A view of Woolacombe, taken from Mill Rock (half way along) Woolacombe Beach
Woolacombe is a seaside resort on the coast of North Devon, England, which lies at the mouth of a very deep valley. The beach is 3 km (or 2 miles) long, sandy and gently sloping, making it ideal for flying kites. The waves are gentle when the tide is out but become more vigorous when the tide is in. This provides different types of fun and is a popular destination for surfing. The beach lost its blue flag in 2012 due to water quality issues, mainly due to agricultural run off caused by one of the wettest summers in the history of Great Britain. It is considered a tranquil, mellow area, and is quite similar to the beaches of the nearby Gower Peninsula or Bude in Cornwall - relaxed, informal, laid back.. An occasional bus service runs from the town to Ilfracombe, Combe Martin and Mortehoe, although always check on availability.
Woolacombe is much larger and more spacious than nearby Croyde, is better value, has better facilities, and has a much more friendly, laid back, non competitive atmosphere than its upstart neighbour. Even during the busy summer months, there is always plenty of parking and beach space available. Croyde does have better waves for the dedicated hardcore surfer, but the congestion and prices in Croyde during the summer can so bad that it can be stress inducing! By contrast if you arrive to Woolacombe via Ilfracombe (and therefore avoid the chronic road system around Barnstaple and Braunton), even on a summers day, congestion isn't too bad at all.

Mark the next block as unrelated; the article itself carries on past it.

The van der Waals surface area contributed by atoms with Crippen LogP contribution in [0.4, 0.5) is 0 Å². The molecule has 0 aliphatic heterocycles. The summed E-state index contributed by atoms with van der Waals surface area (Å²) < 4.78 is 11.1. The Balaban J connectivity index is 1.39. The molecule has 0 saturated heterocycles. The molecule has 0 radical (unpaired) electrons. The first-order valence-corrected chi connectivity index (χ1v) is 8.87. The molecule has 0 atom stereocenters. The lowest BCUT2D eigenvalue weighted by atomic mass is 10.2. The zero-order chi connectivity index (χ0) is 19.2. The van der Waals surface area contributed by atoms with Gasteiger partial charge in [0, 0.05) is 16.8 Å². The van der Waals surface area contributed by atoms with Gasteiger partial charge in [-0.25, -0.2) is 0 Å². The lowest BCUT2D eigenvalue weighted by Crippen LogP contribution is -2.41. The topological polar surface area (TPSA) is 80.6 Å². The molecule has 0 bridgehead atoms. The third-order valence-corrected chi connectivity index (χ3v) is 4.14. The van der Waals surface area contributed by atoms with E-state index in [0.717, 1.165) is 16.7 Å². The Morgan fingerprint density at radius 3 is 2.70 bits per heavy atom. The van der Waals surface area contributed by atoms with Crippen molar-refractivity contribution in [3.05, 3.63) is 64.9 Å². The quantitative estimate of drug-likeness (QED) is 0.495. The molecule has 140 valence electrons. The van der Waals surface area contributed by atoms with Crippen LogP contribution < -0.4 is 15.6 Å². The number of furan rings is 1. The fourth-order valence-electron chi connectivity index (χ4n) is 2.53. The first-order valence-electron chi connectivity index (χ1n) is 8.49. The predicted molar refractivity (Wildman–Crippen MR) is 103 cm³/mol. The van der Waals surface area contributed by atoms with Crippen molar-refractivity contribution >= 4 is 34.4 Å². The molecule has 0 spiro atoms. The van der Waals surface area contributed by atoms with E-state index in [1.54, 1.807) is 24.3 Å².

The winter population is very small (around 1,000, if not smaller), however, during the summer many people come to the town for a holiday. Ironically, the winter months are best for surfing, as low pressure system out to sea cause a combination of a generous Atlantic swell and on-shore winds, ideal surf conditions. What's more, parking charges in some places around Woolacombe are reduced as well.
- The sea. If the waves at Woolacombe are a bit rough for the kids, head around the corner to smaller Barricane, which is more sheltered. Alternatively, if the waves are too blown out to surf on, a quick wander over to Coombesgate (near Mortehoe end) or over to Puttsborough (nearer Croyde) may each provide results. Lifeguards are only on Woolacombe main beach though.
- In a car. Hitching sometimes works, but don't hinge your hopes on it. Buses are infrequent at the best of times.
- You can actually walk from Woolacombe to Croyde via the coast path. Quite a decent walk too, but take some drinks and a hat.
- The quintessential British seaside resort, albeit with white sand, turquoise blue sea and exotic marine life. The likes of seals, porpoises, dolphins and the odd basking shark have been known to make the odd appearance, particularly at Baggy Point and Morte point.
- Go to the beach, it gets much quieter past Mill Rock, although dogs are allowed past this point.
- The National Trust Headlands. Stunning scenery and countryside walks, with breath taking views.